To really love another in the context of commitment and vocation is not as easy as teenagers do when “falling in love.” Sustaining that love, or real love is not that easy. Love at first sight is not even a guarantee that that love will be sustained when we look again. Rodney Dangerfield has a way of expressing this in answer to a query about his relationship with his wife when he said, “My wife and I are happy for twenty years. Then, we met.” Real love is not an emotion. It is borne out of our will. Falling in love is just the beginning of a loving relationship but what counts most as essential is the pains we take in growing in love - a love that is permitted to mature. This is were commitment to a person or persons - to a vocation - comes in. Here I would like to outline the stages of loving - of growing in love in any vocation. There are three stages, and in marriage ( though it could be true to all vocations as we shall later see) there is a corresponding ring to each stage.
The first stage is when we say “I like you.” Attraction begins. “You’re nice to be with. I think I will be happy with you. I need you.” The corresponding ring is the engagement ring.
The second stage in loving is when we say not just “I like you,” but “I love you.” “I am so happy with you. Cloud nine! The honeymoon stage where everything is so idealistic. “We have so many plans. We are raring to go. And nobody could stop us - no, not even . . .” The corresponding ring the wedding ring.
The third begins when we say not just “I love you,” but “I really love you.” Real life! Real attitudes which I could not easily stand. Failures. Boredom. Burdens! The corresponding ring is “suffer-ring.” Yet despite of this and in spite of you, if I could still say “I really love you,” then one has indeed grown in love. This is the level of commitment - real love and the test of all vocations. To sustain one’s vocation then one has “to grow in love” and not just to remain in the level of “falling in love.”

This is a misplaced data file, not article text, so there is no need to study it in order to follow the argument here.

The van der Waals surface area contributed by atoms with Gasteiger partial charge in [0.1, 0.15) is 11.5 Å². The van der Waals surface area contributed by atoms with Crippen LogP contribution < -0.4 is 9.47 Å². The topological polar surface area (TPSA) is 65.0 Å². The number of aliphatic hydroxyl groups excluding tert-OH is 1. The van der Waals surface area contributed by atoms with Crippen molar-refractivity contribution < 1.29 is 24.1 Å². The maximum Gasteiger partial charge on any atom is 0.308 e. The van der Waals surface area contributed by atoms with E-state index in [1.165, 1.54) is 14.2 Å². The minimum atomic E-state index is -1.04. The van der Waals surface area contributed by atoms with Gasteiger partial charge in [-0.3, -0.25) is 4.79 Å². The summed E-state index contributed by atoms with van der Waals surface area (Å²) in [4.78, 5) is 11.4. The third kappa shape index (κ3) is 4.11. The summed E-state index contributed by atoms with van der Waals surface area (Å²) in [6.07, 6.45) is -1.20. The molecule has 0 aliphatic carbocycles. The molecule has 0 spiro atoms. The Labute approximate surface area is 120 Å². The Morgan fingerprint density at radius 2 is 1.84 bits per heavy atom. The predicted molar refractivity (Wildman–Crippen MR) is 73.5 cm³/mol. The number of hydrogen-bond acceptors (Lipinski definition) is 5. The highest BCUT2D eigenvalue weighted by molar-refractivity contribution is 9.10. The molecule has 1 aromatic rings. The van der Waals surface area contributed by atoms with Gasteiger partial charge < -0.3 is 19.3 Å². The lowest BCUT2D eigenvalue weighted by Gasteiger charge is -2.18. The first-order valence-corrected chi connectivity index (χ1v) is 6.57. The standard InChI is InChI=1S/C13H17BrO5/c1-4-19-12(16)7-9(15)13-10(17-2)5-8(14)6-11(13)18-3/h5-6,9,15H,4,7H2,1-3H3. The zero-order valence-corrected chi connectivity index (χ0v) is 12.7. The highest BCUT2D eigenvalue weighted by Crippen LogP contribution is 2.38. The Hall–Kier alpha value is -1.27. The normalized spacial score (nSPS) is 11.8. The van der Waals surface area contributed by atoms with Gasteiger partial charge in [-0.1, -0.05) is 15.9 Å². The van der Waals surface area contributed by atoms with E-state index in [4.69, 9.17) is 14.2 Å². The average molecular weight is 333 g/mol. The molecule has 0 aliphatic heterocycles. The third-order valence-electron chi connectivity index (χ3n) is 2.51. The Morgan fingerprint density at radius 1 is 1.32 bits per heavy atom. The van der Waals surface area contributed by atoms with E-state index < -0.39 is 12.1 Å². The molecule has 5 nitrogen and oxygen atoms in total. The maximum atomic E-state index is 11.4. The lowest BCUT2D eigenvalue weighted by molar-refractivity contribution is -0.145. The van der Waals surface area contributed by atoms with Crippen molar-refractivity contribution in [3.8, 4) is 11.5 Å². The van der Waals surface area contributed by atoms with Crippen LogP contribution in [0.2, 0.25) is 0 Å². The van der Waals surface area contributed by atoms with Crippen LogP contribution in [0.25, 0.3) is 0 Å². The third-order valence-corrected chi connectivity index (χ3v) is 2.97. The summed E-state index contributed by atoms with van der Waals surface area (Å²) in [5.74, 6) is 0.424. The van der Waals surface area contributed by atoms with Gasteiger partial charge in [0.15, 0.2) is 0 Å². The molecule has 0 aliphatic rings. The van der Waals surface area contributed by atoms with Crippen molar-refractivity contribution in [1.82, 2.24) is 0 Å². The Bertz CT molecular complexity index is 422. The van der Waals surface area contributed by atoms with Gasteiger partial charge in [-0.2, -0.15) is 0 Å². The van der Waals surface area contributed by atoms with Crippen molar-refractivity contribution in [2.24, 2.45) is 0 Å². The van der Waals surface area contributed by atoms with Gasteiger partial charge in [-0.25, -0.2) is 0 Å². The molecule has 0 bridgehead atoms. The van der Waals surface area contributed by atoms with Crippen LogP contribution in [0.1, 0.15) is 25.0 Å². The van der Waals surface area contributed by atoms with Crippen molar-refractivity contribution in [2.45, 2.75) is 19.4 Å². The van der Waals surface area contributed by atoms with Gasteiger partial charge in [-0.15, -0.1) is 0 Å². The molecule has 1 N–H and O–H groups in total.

Let me end this little reflection on sustaining one’s vocation by telling a story taken from a book by Cardinal Martini which he took from the writings of the desert Fathers.
A dog saw a rabbit and he gave it a chase. He followed the rabbit as it ran through the meadows. When the other dogs saw this dog running they also run. Not having seen the rabbit, they have no inkling as to what this particular dog is chasing. All they knew was that this dog was chasing something and so they gave “it” also a chase. However, after getting tired running for sometime, these dogs, who have never seen the rabbit, drop out one by one until such time that only the dog who has seen the rabbit was chasing it.
The moral of the story is this. People fail in their vocations and “drop out” because they have not really seen the “rabbit”. They run because everybody else does. They get married because all their friends did or they thought that it was about time that they do so. And sometimes people go into it without understanding commitment, or what love entails - “without seeing the rabbit”. Some become priests or nuns because their aunts and uncles became one. Well, we may say that God whose call is as mysterious as He is, may have used such occasions to make known to us His call. But He leaves it to us to make that love grow unto maturity - to see the “rabbit” for ourselves - to shed off those superficial and impure intentions and motives, and really see the “whys” and the “whats” of our calling. When this happens love becomes mature, commitment grows, one’s capacity to love despite and in spite the other grows and vocation is sustained in faithfulness.